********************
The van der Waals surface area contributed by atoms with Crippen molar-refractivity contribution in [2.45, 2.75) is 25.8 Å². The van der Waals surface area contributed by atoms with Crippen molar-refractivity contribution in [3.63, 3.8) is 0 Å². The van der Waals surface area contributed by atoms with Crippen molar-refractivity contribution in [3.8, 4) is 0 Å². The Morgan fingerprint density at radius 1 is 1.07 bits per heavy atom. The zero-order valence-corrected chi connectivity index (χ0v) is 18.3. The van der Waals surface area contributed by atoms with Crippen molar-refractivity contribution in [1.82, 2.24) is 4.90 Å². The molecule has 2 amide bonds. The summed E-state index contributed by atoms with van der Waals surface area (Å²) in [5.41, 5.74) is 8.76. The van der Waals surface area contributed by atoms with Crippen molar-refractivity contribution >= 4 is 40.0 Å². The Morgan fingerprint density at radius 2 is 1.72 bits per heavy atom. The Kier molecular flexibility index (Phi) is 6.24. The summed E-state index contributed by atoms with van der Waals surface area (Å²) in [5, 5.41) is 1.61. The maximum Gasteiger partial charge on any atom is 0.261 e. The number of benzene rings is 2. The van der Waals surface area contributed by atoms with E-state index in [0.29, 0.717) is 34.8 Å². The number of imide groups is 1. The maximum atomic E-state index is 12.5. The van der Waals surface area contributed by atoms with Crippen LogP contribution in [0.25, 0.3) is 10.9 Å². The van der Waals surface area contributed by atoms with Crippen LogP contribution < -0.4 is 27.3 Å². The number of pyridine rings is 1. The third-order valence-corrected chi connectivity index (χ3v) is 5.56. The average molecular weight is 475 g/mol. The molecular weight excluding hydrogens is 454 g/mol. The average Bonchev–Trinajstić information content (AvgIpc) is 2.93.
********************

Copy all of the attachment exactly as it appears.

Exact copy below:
The van der Waals surface area contributed by atoms with Crippen molar-refractivity contribution in [2.45, 2.75) is 25.8 Å². The van der Waals surface area contributed by atoms with Crippen molar-refractivity contribution in [3.63, 3.8) is 0 Å². The van der Waals surface area contributed by atoms with Crippen molar-refractivity contribution in [3.8, 4) is 0 Å². The Morgan fingerprint density at radius 1 is 1.07 bits per heavy atom. The zero-order valence-corrected chi connectivity index (χ0v) is 18.3. The van der Waals surface area contributed by atoms with Crippen molar-refractivity contribution in [1.82, 2.24) is 4.90 Å². The molecule has 2 amide bonds. The summed E-state index contributed by atoms with van der Waals surface area (Å²) in [5.41, 5.74) is 8.76. The van der Waals surface area contributed by atoms with Crippen molar-refractivity contribution >= 4 is 40.0 Å². The Morgan fingerprint density at radius 2 is 1.72 bits per heavy atom. The Kier molecular flexibility index (Phi) is 6.24. The summed E-state index contributed by atoms with van der Waals surface area (Å²) in [5, 5.41) is 1.61. The maximum Gasteiger partial charge on any atom is 0.261 e. The number of benzene rings is 2. The van der Waals surface area contributed by atoms with E-state index in [0.29, 0.717) is 34.8 Å². The number of imide groups is 1. The maximum atomic E-state index is 12.5. The van der Waals surface area contributed by atoms with Crippen LogP contribution in [0.25, 0.3) is 10.9 Å². The van der Waals surface area contributed by atoms with Crippen LogP contribution < -0.4 is 27.3 Å². The number of pyridine rings is 1. The third-order valence-corrected chi connectivity index (χ3v) is 5.56. The average molecular weight is 475 g/mol. The molecular weight excluding hydrogens is 454 g/mol. The average Bonchev–Trinajstić information content (AvgIpc) is 2.93.